Designing and Manufacturing Effective Wearable Stick-To-Skin Products

Designing and Manufacturing Effective Wearable Stick-To-Skin Products

Designing and Manufacturing Effective Wearable Stick-To-Skin Products


Product ideas are a dime a dozen. Very few see the light of day and even fewer find commercial success.

Have you ever wondered why?

Finding a viable solution to an existing problem should be the driving force behind any product concept and its eventual design. But you’d be surprised how many products are pushed onto us every day without any consideration if they will bring a tangible improvement to the user’s life.

Ideally, the design thought process should have 6 stages i.e. empathy, defining, idealization, prototyping, testing, and implementation. A vast majority of “designers” fail to or prefer not to take this rigorous course.     

The stick-to-skin industry has taken its due course over the years and admittedly, not every product has been a home run.

Bringing stick-to-skin products to the consumer is a major economic undertaking with far-reaching financial ramifications for the manufacturers. The way to make the endeavor profitable is to come up with products that can hold onto the skin for weeks at a time without causing any disruption to the user’s daily routine.  

Our goal with this white paper is to share the core principles for ideating, designing, and manufacturing stick-to-skin products with the human-first approach – products that tackle problems and measurably enhance the user’s quality of life.

Finding the Right Balance: Comfort and Function in Stick-To-Skin Products

When it comes to designing stick-to-skin products such as patient monitors, the design process is quite different from that for conventional medical devices. You can easily identify some of these differences while others are rather subtle.

The challenge stems from the fact that the user must wear such devices for an extended time period as compared to usual stick-to-skin devices e.g. an adhesive wound dressing or ostomy flange.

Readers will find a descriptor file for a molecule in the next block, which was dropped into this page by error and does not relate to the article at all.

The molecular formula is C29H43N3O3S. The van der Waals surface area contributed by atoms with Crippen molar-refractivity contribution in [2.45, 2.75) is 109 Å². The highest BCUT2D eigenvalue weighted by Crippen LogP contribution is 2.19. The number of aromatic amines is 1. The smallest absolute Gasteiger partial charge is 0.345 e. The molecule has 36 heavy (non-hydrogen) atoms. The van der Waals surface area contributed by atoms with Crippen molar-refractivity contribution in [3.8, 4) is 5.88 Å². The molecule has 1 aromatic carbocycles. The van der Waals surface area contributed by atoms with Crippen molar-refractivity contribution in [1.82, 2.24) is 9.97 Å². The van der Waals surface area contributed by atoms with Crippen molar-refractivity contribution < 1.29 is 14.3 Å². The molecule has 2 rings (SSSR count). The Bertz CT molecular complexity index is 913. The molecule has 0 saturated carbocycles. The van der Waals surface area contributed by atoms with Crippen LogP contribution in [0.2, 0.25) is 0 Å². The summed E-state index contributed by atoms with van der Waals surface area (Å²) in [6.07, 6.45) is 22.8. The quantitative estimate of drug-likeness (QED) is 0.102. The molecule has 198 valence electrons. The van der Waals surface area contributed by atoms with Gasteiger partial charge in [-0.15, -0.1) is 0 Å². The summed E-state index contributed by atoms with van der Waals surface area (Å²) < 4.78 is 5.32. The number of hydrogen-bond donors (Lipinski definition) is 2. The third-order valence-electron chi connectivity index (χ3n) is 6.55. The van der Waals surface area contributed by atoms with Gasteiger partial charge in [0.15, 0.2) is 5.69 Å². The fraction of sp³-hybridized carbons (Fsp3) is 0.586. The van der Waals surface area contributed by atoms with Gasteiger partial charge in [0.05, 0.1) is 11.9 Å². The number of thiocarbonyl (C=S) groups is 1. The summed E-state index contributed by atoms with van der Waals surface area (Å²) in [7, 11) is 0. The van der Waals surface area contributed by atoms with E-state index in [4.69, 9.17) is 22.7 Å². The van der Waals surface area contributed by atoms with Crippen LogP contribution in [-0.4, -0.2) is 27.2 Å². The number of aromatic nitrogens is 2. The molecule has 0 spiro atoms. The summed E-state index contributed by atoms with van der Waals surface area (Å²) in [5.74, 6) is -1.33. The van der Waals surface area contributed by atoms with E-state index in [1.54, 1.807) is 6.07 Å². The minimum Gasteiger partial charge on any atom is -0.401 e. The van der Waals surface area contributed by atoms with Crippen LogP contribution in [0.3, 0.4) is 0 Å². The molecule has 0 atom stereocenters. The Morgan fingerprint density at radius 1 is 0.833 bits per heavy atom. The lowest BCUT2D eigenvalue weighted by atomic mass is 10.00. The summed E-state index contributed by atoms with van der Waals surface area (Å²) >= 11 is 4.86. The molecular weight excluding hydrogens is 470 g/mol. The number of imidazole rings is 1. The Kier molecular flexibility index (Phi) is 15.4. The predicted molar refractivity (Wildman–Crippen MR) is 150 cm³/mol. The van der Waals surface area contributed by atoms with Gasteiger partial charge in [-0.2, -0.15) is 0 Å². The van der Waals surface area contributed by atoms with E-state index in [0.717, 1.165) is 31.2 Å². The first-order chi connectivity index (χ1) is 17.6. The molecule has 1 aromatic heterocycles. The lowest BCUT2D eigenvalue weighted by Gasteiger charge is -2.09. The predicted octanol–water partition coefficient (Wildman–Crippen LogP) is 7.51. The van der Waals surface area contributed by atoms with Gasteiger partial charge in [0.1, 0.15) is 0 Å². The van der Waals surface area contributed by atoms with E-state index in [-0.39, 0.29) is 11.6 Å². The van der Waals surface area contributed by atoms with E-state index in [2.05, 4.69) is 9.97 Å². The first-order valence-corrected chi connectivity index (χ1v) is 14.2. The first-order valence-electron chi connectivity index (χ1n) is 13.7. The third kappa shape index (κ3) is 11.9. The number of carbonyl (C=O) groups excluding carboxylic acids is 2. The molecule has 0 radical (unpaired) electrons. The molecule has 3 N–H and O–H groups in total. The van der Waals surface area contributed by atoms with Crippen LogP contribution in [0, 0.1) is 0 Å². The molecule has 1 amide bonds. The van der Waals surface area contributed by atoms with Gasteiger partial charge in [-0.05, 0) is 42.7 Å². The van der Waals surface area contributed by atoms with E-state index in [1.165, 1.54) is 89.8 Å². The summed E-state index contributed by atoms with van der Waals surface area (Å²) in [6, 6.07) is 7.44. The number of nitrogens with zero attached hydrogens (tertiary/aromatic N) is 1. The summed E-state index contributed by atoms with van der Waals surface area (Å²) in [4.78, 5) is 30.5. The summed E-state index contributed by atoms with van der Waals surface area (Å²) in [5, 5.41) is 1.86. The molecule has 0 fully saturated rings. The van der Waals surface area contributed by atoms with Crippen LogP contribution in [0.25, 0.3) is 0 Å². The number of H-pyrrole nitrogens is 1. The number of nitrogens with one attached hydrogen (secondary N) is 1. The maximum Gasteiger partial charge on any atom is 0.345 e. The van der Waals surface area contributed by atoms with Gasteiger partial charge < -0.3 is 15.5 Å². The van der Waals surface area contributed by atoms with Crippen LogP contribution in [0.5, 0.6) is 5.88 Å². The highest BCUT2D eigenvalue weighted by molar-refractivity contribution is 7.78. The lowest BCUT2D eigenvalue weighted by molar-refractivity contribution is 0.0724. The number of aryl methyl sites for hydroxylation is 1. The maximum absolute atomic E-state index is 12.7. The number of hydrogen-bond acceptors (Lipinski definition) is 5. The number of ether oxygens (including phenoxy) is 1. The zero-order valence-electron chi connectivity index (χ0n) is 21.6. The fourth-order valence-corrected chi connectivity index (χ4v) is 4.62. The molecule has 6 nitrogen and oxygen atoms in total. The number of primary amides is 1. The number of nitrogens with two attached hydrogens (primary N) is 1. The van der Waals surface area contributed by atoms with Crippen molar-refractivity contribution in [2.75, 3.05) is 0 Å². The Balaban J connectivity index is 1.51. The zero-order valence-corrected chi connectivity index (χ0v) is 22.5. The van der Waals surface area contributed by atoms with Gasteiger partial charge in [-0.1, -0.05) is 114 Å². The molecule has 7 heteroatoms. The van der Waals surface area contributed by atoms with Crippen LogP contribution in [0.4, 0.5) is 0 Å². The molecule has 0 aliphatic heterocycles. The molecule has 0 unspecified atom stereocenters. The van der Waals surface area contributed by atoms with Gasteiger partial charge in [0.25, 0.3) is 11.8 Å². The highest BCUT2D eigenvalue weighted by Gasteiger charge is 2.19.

Let’s take a closer look at the unique design requirements that must be considered to deliver the best of form and function.

Patient Autonomy 

Wearable medical devices are often designed to be attached and activated in the patient’s home, which may be many miles from the nearest healthcare provider or institution. The patient must be able to easily apply the device to their body, ideally single-handedly. 

Tack plays a key role here, especially for drug-delivery applications for which the patient needs a quick, secure attachment. The adhesives should be engineered for easy re-position ability i.e. the patient should be able to reapply the device on the correct spot.  

Patient Mobility

While a hospitalized patient may be confined to a bed or somewhat limited in his or her movements, most patients using wearable devices will be going about their usual routines at home and work. 

The wearable device should be able to stand up to the rigors of daily life such as exercising, showering, sleeping, and dressing.

An appropriate level of static shear and peel adhesion is necessary to ensure the device can stay secure during these activities. And unlike a wound dressing, it must not only stick to the patient but also have the strength to hold and secure the weight of the device itself. 

While the device may weigh only a few grams, however, it can make a big difference in terms of the demands it puts on the adhesive. 

Moreover, the skin will be sweating and regenerating cells, so device materials must be able to manage such bodily fluids while ensuring optimum device functionality.  

Patient Discretion 

In general, wearable medical devices should be small and unobtrusive. Again, within the in-patient setting, there are procedures and protocols that are very familiar (e.g., taping a catheter to a patient’s arm or attaching electrodes with wires to the chest). However, this approach becomes challenging in a non-medical setting. 

For example, a patient may be willing to endure the inconvenience of having these monitors attached to their body for a surgical procedure and the immediate postoperative period or for a stress test that takes about an hour. But once back home in their professional and personal life, a device usually works best when it disappears under the clothing and can be all but forgotten. For wearable device design, this means the adhesive material must offer long-term wear, which requires excellent moisture management, peel adhesion, and static shear.

Seamless Device Connectivity & Data Transmission

A major reason why wearable device design is so complex is the diversity of expertise required to bring these solutions to market. Consider that many wearables bear more of a resemblance to consumer electronics than they do to medical devices.

Depending on the device’s functional footprint, it may need to be Bluetooth enabled or be able to dock with a USB port. Specialized software algorithms will be needed to convert the device’s digital data into meaningful clinical information. 

A cloud computing infrastructure may be required to move and store enormous amounts of data. They are needed to deliver all of this data to healthcare providers and patients in a highly accessible, secure, and easy-to-digest way.